Duluth, MN (OpEdNews) June 10, 2010 James Carroll has published a viewpoint piece about the priest sex abuse scandal in the Roman Catholic Church titled "Mandatory celibacy at the heart of what's wrong." Carroll's piece was published in the National Catholic Reporter, the independent weekly newspaper that has covered the priest sex-abuse scandal over the last twenty-five years.
As the title of Carroll's piece indicates, he considers the mandatory celibacy requirement for most diocesan priests to be at the heart of what's wrong in the Roman Catholic Church that led to the priest sex-abuse scandal. He is a learned critic. As a result, he is able to succinctly review the history of the celibacy requirement as church law "as a near universal prerequisite for ordination to the Latin-rite priesthood." (As he understands, the voluntary vow of celibacy in religious orders of priests, brothers, and sisters is a separate issue. Disclosure: Like Carroll, I was at one time in my life a seminarian for the priesthood in a religious order.)
Carroll also ably reviews how two extraordinary papal interventions prevented the Second Vatican Council (1962-1965) from even considering the possibility of long-held church teachings regarding artificial contraception, on the one hand, and, on the other, celibacy.
Through these careful steps of historical analysis, Carroll is able to move to the question that he wants to raise, What is wrong with the Roman Catholic Church that led to the priest sex abuse? The title of his piece tells you his answer: Celibacy is at the heart of what is wrong.
But I want to question Carroll's analysis. To challenge his analysis, I propose that we try to imagine the counter-factual situation of what would have happened if the various bishops had immediately reported credible allegations of priest sex abuse to the local authorities to investigate.
As I say, I am asking you to imagine something that is counter-factual. As a matter of fact, the various bishops did not immediately report credible allegations to the local authorities to investigate. But Carroll, who lives in the Boston area and writes a column for the Boston Globe, does not even mention the role of the bishops in bringing us the priest sex abuse scandal by transferring alleged perpetrators from parish to parish.
What is wrong with the Roman Catholic Church that led various bishops to cover up credible allegations of priest sex abuse? Carroll does not explicitly address this question at all. I do not understand why the bishops acted as they did.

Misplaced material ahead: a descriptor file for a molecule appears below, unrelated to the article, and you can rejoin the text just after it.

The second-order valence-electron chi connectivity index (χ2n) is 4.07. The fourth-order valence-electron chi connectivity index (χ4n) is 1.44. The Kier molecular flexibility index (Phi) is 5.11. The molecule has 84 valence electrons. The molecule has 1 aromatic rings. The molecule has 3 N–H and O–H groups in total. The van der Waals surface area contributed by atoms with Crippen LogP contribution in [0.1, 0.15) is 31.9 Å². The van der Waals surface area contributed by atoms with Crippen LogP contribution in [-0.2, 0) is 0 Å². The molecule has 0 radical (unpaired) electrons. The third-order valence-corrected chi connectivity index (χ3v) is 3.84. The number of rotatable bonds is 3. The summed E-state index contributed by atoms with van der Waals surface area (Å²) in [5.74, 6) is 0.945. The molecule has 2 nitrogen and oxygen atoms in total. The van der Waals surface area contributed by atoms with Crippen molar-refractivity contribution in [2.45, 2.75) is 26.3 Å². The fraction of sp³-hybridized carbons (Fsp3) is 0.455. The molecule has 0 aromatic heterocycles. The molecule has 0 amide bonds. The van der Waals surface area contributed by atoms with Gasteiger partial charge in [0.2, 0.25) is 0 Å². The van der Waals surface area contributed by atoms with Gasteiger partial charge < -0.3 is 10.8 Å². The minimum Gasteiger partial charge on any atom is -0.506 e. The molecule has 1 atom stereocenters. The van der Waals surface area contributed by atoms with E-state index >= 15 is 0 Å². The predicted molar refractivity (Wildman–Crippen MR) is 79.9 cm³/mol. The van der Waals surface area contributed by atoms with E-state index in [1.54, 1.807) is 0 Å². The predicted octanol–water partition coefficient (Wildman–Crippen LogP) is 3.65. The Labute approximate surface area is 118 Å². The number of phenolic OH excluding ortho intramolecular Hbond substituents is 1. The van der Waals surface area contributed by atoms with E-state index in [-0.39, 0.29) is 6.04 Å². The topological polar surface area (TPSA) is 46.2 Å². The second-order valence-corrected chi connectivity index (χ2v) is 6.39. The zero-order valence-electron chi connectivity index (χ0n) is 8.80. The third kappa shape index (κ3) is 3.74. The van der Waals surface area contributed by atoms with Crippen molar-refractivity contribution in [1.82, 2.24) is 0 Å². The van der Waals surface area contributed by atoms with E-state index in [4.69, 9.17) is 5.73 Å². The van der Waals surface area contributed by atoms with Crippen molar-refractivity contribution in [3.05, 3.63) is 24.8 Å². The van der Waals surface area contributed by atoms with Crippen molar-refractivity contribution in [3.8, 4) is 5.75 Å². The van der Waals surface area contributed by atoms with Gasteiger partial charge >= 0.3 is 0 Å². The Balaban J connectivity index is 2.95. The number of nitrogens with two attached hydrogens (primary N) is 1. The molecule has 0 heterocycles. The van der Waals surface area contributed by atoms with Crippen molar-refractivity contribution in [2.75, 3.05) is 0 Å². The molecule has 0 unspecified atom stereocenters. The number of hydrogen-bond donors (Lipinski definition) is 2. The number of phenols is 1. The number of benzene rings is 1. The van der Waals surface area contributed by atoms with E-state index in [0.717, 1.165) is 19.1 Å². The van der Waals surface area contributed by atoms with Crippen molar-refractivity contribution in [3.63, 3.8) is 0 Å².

But celibacy is not at the heart of what went wrong in the priest abuse scandal the bishops are at the heart of what went wrong in the sex abuse scandal.
Now, this brings me to my second line of criticism of Carroll's line of criticism. In his learned understanding, Carroll intimates that the powers that be in the Roman Catholic Church fear changes not only in the teachings regarding artificial contraception and celibacy but also in the very idea of change itself.
Carroll makes the following statement: "Until then [the Second Vatican Council], an insufficiently historically minded church had regarded such contingent questions [as birth control and celibacy] as God-given absolutes."
Perhaps Carroll is here deliberately echoing terminology that the Canadian Jesuit theologian Bernard Lonergan (1904-1984) uses in his famous 1966 essay "The Transition from a Classicist World-View to Historical-Mindedness," which is reprinted in A Second Collection of Lonergan essays (1974, pages 1-9). However, even though Lonergan taught theology at the GregorianUniversity in Rome for many years, his views about historical-mindedness had little influence on the church hierarchy.
Nevertheless, Lonergan does at least suggest a useful way to refer to the mindset that Carroll aptly characterizes as regarding such contingent questions as birth control and celibacy as God-given absolutes this way of thinking represents what Lonergan refers to as a classicist world-view. In the classicist world-view of certain church prelates and of many conservative Roman Catholics, change is anathema.
After all, how can teachings that they have been thinking of as absolute truths (Carroll's God-given absolutes) change?
If there is any reasonable justification for holding religious faith in God at all, isn't it supposed to be the opposite of certainty about propositional statements? In other words, in a world where there are no certainties, don't we hold to religious faith in God in place of trying to hold to certainties of one sort or another?
But what happens to religious faith in God when church authorities substitute absolute faith in moral teachings for faith in God and try to pass off moral teaching as though they were God-given absolutes, to use Carroll's term?
Carroll correctly suggests that many of the church's moral teachings will probably stand or fall together. This is exactly what the church hierarchy fears if one moral teaching is changed, it will lead to changes in other moral teachings.
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